Lamb Stew

This recipe for meaty, nutritious lamb stew is adapted from Nourishing Traditions by Sally Fallon (2001).  Ms. Fallon has had the biggest impact on my cooking style lately, and I can highly recommend ALL of her cookbooks for cooks of all ages and experience levels.  Please click here to view a list of her published works.  It is also inspired by a wonderful beef stew recipe from my mother-in-law, which we've been making for years. If you have a 6-quart stone baking dish to use in the oven, this works better than the Lodge enameled Dutch ovens that I love for pretty much everything else; they can be nearly impossible to clean after using in the oven for stew! Stretch it to serve more by upping the amount of vegetables & potatoes you add.  Adding more beef broth will result in a more soupy consistency, if you prefer your stews that way.

Serves: 2-3


1 lb. lamb stew meat (grass-fed)
2 Tbsp. whole wheat flour
Ghee (clarified butter) for frying meat
Baby bella mushrooms, to taste (I usually use 4-6 medium-sized ones)
1/2 of a medium white onion, peeled & diced
6 cloves garlic, peeled & minced, or pressed through a garlic press
Red wine (about 1/3 cup)
Turnips or potatoes, to taste, peeled and chopped (nice fresh turnips and new potatoes can be washed and scrubbed instead)
Carrots, to taste, peeled and chopped
Fresh sprigs of thyme and rosemary, or dried if you don't have fresh (about 1 tsp. each)
2 Bay leaves
1/2 tsp. each freshly-ground black pepper and Celtic sea salt
4 cups homemade beef bone broth*, or low-sodium beef broth from the store


Heat oven to 300° F. Cut the lamb stew meat into bite-sized pieces (if necessary).  Place the lamb in a large bowl with 2 Tbsp. flour; toss gently to coat all the pieces.  Meanwhile, scoop enough ghee into a cast-iron Lodge skillet to coat the bottom, and warm over medium heat.  (Watch out! never leave hot oils unattended or in reach of children, and don't set the heat so high that the oil "pops" and burns you.) Brown the flour-coated meat, one side at a time, until nicely crusted (the flour forms a crusty coating that enhances the lamb's flavor.  My cats always come into the kitchen asking for handouts at this point).  Place browned meat in a large, oven-proof baking dish with a lid.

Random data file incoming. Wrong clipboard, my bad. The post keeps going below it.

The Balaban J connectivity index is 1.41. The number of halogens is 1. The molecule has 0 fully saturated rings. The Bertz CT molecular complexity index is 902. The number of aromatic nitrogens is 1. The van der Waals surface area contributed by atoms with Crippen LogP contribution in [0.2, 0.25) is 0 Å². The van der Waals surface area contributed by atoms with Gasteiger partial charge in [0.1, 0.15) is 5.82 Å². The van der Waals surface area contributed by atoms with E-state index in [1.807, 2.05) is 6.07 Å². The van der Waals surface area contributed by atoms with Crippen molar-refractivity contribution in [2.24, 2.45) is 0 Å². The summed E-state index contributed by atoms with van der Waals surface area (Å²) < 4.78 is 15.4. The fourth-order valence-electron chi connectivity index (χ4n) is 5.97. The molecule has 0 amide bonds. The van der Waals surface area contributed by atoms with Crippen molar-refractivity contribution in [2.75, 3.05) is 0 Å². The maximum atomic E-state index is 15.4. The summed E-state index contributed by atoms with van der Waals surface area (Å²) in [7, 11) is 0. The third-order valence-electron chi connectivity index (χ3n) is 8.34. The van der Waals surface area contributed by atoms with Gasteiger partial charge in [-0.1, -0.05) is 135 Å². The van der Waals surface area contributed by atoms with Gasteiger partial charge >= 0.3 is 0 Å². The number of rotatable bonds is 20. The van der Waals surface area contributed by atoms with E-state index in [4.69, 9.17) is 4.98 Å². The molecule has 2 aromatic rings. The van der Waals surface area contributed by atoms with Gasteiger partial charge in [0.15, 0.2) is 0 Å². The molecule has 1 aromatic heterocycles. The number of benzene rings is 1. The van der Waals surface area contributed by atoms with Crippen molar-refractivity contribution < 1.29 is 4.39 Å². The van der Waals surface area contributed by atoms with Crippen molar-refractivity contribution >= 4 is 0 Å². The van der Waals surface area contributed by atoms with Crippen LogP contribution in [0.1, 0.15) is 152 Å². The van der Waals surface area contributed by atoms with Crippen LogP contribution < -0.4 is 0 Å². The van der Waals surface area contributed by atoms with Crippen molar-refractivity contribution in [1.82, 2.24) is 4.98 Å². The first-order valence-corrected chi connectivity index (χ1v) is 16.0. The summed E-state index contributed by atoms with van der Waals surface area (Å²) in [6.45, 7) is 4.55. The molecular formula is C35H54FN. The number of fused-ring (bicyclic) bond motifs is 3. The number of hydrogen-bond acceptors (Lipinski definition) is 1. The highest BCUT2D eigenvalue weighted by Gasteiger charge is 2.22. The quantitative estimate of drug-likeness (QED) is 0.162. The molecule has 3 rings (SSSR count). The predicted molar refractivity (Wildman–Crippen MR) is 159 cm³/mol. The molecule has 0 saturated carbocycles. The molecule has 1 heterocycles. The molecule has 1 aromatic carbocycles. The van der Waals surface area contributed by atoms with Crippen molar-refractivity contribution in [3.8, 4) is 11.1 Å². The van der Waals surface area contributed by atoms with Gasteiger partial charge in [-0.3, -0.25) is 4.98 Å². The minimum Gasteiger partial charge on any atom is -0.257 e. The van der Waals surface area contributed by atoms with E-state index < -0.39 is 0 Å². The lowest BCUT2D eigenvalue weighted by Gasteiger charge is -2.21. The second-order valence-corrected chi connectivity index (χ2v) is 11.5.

Deglaze the pan with red wine over high heat (and hey, drink a little while you're at it), then add onions and mushrooms and sauté over medium-high heat until soft and aromatic, about 8 minutes.  Add more ghee if it starts to dry out. Spoon mixture over lamb, and top with garlic.  

Top the mixture with turnips/potatoes and carrots (my dogs come in looking for carrot bits at this point...they love carrots!).  Sprinkle herbs and salt/pepper on top.  At our house, whoever gets the bay leaf in their soup bowl has to do the dishes! Pour the beef broth over top, as much as you need to cover the lamb and veggies.  Cover and cook for 1 hour, then reduce heat to 250 ° F and cook for another 5-7 hours or until lamb is very tender.  Add more broth, as needed, if too much evaporates during the cooking process. I think the steaming, earthy broth is the very best part of any stew.

Ladle into soup bowls and enjoy!


*For the best resource I've found on making homemade bone broth, please see Nourishing Broth: An Old-Fashioned Remedy for the Modern World by Sally Fallon Morell (2014).